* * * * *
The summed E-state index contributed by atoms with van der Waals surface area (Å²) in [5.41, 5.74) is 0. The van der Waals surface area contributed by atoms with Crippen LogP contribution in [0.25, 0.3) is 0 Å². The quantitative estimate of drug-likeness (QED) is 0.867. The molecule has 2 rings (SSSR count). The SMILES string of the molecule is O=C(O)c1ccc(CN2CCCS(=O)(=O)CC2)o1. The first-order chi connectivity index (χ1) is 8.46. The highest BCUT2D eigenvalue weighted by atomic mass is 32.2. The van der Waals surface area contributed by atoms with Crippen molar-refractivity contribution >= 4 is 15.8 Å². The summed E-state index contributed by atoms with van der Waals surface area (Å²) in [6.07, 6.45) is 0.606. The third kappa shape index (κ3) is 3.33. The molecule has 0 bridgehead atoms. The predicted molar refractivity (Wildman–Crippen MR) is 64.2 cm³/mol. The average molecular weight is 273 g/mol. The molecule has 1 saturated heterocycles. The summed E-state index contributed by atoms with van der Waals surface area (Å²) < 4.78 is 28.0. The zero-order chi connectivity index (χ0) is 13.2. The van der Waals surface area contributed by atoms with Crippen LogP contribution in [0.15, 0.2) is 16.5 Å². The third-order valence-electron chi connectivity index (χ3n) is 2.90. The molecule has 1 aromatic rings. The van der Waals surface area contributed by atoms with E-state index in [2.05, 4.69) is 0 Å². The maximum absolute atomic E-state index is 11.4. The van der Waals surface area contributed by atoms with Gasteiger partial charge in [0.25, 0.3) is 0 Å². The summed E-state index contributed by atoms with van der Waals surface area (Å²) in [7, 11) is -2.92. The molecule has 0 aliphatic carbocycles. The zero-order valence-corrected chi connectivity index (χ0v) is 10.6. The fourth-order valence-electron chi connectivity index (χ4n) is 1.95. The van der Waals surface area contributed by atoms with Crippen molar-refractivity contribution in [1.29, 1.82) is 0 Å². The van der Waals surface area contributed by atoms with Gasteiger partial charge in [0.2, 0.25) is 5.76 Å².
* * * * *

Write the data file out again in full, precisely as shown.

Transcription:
The summed E-state index contributed by atoms with van der Waals surface area (Å²) in [5.41, 5.74) is 0. The van der Waals surface area contributed by atoms with Crippen LogP contribution in [0.25, 0.3) is 0 Å². The quantitative estimate of drug-likeness (QED) is 0.867. The molecule has 2 rings (SSSR count). The SMILES string of the molecule is O=C(O)c1ccc(CN2CCCS(=O)(=O)CC2)o1. The first-order chi connectivity index (χ1) is 8.46. The highest BCUT2D eigenvalue weighted by atomic mass is 32.2. The van der Waals surface area contributed by atoms with Crippen molar-refractivity contribution >= 4 is 15.8 Å². The summed E-state index contributed by atoms with van der Waals surface area (Å²) in [6.07, 6.45) is 0.606. The third kappa shape index (κ3) is 3.33. The molecule has 0 bridgehead atoms. The predicted molar refractivity (Wildman–Crippen MR) is 64.2 cm³/mol. The average molecular weight is 273 g/mol. The molecule has 1 saturated heterocycles. The summed E-state index contributed by atoms with van der Waals surface area (Å²) < 4.78 is 28.0. The zero-order chi connectivity index (χ0) is 13.2. The van der Waals surface area contributed by atoms with Crippen LogP contribution in [0.15, 0.2) is 16.5 Å². The third-order valence-electron chi connectivity index (χ3n) is 2.90. The molecule has 1 aromatic rings. The van der Waals surface area contributed by atoms with E-state index in [2.05, 4.69) is 0 Å². The maximum absolute atomic E-state index is 11.4. The van der Waals surface area contributed by atoms with Gasteiger partial charge in [0.25, 0.3) is 0 Å². The summed E-state index contributed by atoms with van der Waals surface area (Å²) in [7, 11) is -2.92. The molecule has 0 aliphatic carbocycles. The zero-order valence-corrected chi connectivity index (χ0v) is 10.6. The fourth-order valence-electron chi connectivity index (χ4n) is 1.95. The van der Waals surface area contributed by atoms with Crippen molar-refractivity contribution in [1.29, 1.82) is 0 Å². The van der Waals surface area contributed by atoms with Gasteiger partial charge in [0.2, 0.25) is 5.76 Å².